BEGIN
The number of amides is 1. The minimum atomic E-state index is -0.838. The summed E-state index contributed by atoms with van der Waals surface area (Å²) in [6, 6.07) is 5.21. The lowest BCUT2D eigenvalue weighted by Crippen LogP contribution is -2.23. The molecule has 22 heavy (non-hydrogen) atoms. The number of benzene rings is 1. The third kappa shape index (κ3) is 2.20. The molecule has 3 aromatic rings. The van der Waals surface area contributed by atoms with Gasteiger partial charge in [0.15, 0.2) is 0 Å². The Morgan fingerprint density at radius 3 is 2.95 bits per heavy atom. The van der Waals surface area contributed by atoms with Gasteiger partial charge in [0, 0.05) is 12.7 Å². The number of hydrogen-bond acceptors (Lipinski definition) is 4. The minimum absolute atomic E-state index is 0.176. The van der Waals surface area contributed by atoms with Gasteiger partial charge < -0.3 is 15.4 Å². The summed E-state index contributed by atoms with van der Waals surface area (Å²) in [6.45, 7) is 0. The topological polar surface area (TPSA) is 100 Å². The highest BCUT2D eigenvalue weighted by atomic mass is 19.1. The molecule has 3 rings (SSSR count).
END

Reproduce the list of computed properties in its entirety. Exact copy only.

The number of amides is 1. The minimum atomic E-state index is -0.838. The summed E-state index contributed by atoms with van der Waals surface area (Å²) in [6, 6.07) is 5.21. The lowest BCUT2D eigenvalue weighted by Crippen LogP contribution is -2.23. The molecule has 22 heavy (non-hydrogen) atoms. The number of benzene rings is 1. The third kappa shape index (κ3) is 2.20. The molecule has 3 aromatic rings. The van der Waals surface area contributed by atoms with Gasteiger partial charge in [0.15, 0.2) is 0 Å². The Morgan fingerprint density at radius 3 is 2.95 bits per heavy atom. The van der Waals surface area contributed by atoms with Gasteiger partial charge in [0, 0.05) is 12.7 Å². The number of hydrogen-bond acceptors (Lipinski definition) is 4. The minimum absolute atomic E-state index is 0.176. The van der Waals surface area contributed by atoms with Gasteiger partial charge < -0.3 is 15.4 Å². The summed E-state index contributed by atoms with van der Waals surface area (Å²) in [6.45, 7) is 0. The topological polar surface area (TPSA) is 100 Å². The highest BCUT2D eigenvalue weighted by atomic mass is 19.1. The molecule has 3 rings (SSSR count).